# Introduction to Support Vector Machines

This tutorial introduces Support Vector Machines (SVMs), a powerful supervised learning algorithm used to draw a boundary between clusters of data.

*This notebook was put together by Jake Vanderplas for PyCon 2015. Source and license info is on GitHub.*

## Supervised Learning In-Depth: Support Vector Machines

Previously we introduced supervised machine learning. There are many supervised learning algorithms available; here we’ll go into brief detail one of the most powerful and interesting methods: **Support Vector Machines (SVMs)**.

%matplotlib inline import numpy as np import matplotlib.pyplot as plt from scipy import stats # use seaborn plotting defaults import seaborn as sns; sns.set()

## Motivating Support Vector Machines

Support Vector Machines (SVMs) are a powerful supervised learning algorithm used for **classification** or for **regression**. SVMs are a **discriminative** classifier: that is, they draw a boundary between clusters of data.

Let’s show a quick example of support vector classification. First we need to create a dataset:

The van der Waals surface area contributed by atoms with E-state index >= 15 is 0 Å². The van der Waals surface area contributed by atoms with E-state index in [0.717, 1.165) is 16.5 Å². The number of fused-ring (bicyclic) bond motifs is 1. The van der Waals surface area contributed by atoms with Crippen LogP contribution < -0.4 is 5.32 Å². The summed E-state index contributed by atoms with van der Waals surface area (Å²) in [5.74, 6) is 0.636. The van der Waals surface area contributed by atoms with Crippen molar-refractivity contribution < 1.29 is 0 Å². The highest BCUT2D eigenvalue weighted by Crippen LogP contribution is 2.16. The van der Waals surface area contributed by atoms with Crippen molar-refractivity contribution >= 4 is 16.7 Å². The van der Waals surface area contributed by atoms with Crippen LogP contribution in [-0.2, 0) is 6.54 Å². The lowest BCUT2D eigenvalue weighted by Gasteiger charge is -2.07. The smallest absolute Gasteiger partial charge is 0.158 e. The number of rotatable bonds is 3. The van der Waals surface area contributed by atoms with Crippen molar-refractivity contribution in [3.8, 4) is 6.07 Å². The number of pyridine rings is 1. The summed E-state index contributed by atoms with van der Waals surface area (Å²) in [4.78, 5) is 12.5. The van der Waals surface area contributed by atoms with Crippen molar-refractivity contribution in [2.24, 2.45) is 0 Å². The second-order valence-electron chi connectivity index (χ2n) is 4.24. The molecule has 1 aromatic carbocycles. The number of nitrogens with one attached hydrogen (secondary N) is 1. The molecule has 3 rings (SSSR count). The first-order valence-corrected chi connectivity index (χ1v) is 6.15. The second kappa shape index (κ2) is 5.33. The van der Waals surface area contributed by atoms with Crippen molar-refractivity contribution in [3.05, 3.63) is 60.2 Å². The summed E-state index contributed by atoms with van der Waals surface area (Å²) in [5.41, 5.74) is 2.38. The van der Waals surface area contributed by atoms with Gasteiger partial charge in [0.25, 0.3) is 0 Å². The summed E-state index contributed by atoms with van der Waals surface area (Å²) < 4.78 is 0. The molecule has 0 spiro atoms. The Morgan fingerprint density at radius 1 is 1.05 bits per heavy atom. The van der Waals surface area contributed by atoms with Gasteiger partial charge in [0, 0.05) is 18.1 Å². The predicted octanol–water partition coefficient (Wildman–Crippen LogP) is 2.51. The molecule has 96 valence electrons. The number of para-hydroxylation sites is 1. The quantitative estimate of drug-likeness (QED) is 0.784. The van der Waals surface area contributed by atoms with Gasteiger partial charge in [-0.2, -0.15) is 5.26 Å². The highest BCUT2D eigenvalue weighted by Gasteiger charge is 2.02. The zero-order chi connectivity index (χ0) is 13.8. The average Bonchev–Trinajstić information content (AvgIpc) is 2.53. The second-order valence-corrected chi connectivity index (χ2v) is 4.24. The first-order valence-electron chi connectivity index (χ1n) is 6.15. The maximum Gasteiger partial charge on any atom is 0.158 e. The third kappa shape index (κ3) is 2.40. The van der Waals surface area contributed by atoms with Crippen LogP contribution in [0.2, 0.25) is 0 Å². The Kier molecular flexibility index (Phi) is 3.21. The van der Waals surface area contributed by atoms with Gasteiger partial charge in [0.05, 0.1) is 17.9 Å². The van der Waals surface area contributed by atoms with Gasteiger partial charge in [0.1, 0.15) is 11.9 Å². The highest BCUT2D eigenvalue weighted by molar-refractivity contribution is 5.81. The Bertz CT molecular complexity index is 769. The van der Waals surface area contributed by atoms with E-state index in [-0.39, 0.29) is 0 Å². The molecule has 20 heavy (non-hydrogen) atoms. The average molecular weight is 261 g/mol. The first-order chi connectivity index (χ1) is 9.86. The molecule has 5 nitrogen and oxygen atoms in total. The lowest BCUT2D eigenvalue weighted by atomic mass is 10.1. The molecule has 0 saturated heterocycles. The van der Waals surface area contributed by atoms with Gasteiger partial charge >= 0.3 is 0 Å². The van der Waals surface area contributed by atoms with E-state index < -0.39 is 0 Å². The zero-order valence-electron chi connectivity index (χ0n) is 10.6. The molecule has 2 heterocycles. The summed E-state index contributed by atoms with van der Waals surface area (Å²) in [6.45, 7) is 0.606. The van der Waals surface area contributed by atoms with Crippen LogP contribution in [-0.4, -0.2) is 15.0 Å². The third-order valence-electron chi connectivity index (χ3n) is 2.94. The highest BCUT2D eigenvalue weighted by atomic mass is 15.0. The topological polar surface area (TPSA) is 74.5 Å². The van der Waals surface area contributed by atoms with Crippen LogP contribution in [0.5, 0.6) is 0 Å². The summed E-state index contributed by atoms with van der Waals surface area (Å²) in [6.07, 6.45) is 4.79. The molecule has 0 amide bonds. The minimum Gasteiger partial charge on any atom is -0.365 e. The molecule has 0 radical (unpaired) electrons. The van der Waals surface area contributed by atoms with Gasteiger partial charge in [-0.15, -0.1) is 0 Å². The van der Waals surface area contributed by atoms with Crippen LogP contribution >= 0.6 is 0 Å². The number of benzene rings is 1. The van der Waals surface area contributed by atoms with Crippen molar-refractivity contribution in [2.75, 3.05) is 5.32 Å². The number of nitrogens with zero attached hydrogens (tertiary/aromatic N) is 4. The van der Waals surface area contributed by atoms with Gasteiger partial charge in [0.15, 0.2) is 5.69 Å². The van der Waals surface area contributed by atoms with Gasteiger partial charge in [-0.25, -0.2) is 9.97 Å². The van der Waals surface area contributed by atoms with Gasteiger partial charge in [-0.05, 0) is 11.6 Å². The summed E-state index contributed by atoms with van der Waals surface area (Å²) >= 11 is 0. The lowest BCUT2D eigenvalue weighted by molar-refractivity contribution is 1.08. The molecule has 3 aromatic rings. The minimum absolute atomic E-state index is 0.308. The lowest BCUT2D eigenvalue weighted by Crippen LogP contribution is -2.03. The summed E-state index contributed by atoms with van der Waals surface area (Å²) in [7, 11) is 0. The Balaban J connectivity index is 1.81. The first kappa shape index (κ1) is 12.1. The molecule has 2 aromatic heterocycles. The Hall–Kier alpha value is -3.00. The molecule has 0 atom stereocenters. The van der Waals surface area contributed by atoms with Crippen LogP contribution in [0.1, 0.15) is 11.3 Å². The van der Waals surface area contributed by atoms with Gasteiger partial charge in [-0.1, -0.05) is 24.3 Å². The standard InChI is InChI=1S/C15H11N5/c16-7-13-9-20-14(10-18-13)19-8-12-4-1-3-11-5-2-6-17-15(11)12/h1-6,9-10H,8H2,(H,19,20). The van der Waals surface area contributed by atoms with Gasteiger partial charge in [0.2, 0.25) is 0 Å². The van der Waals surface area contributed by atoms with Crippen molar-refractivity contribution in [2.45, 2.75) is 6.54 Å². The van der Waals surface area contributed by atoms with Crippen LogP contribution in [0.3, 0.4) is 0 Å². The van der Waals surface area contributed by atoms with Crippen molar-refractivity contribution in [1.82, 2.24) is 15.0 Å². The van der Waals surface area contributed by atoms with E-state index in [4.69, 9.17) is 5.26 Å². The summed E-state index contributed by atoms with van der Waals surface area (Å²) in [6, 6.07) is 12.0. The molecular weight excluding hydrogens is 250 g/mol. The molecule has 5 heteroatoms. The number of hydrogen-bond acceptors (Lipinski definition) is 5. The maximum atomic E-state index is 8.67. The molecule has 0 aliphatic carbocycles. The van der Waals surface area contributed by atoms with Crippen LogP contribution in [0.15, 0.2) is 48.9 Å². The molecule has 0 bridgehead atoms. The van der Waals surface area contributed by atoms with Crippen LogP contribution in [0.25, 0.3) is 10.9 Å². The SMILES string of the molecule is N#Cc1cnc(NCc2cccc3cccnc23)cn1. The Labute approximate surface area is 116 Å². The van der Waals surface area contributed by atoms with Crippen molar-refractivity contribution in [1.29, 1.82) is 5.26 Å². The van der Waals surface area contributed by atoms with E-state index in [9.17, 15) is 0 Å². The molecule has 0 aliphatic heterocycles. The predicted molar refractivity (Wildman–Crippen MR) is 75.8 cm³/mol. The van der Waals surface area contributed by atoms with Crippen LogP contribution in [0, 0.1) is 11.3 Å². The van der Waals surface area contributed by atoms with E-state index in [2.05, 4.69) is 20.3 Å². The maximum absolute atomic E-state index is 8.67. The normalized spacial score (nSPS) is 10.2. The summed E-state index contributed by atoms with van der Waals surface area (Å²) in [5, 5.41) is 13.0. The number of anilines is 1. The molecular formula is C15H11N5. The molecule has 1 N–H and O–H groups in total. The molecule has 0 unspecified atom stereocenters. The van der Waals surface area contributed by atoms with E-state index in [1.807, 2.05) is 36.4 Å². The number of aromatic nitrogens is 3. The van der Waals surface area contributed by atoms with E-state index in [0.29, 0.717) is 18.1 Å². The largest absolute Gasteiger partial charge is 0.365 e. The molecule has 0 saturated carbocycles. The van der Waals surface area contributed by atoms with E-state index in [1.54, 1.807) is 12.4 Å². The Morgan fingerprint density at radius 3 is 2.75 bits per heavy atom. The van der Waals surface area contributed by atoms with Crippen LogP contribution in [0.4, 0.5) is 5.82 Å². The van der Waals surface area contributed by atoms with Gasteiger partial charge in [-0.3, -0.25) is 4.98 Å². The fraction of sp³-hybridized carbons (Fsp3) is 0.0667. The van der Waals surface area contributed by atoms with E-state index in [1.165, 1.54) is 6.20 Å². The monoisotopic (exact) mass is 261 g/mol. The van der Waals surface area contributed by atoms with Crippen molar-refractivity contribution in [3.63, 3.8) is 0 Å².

from sklearn.datasets.samples_generator import make_blobs X, y = make_blobs(n_samples=50, centers=2, random_state=0, cluster_std=0.60) plt.scatter(X[:, 0], X[:, 1], c=y, s=50, cmap='spring');

A discriminative classifier attempts to draw a line between the two sets of data. Immediately we see a problem: such a line is ill-posed! For example, we could come up with several possibilities which perfectly discriminate between the classes in this example:

xfit = np.linspace(-1, 3.5) plt.scatter(X[:, 0], X[:, 1], c=y, s=50, cmap='spring') for m, b in [(1, 0.65), (0.5, 1.6), (-0.2, 2.9)]: plt.plot(xfit, m * xfit + b, '-k') plt.xlim(-1, 3.5);

These are three *very* different separaters which perfectly discriminate between these samples. Depending on which you choose, a new data point will be classified almost entirely differently!

How can we improve on this?

### Support Vector Machines: Maximizing the *Margin*

Support vector machines are one way to address this. What support vector machined do is to not only draw a line, but consider a *region* about the line of some given width. Here’s an example of what it might look like:

xfit = np.linspace(-1, 3.5) plt.scatter(X[:, 0], X[:, 1], c=y, s=50, cmap='spring') for m, b, d in [(1, 0.65, 0.33), (0.5, 1.6, 0.55), (-0.2, 2.9, 0.2)]: yfit = m * xfit + b plt.plot(xfit, yfit, '-k') plt.fill_between(xfit, yfit - d, yfit + d, edgecolor='none', color='#AAAAAA', alpha=0.4) plt.xlim(-1, 3.5);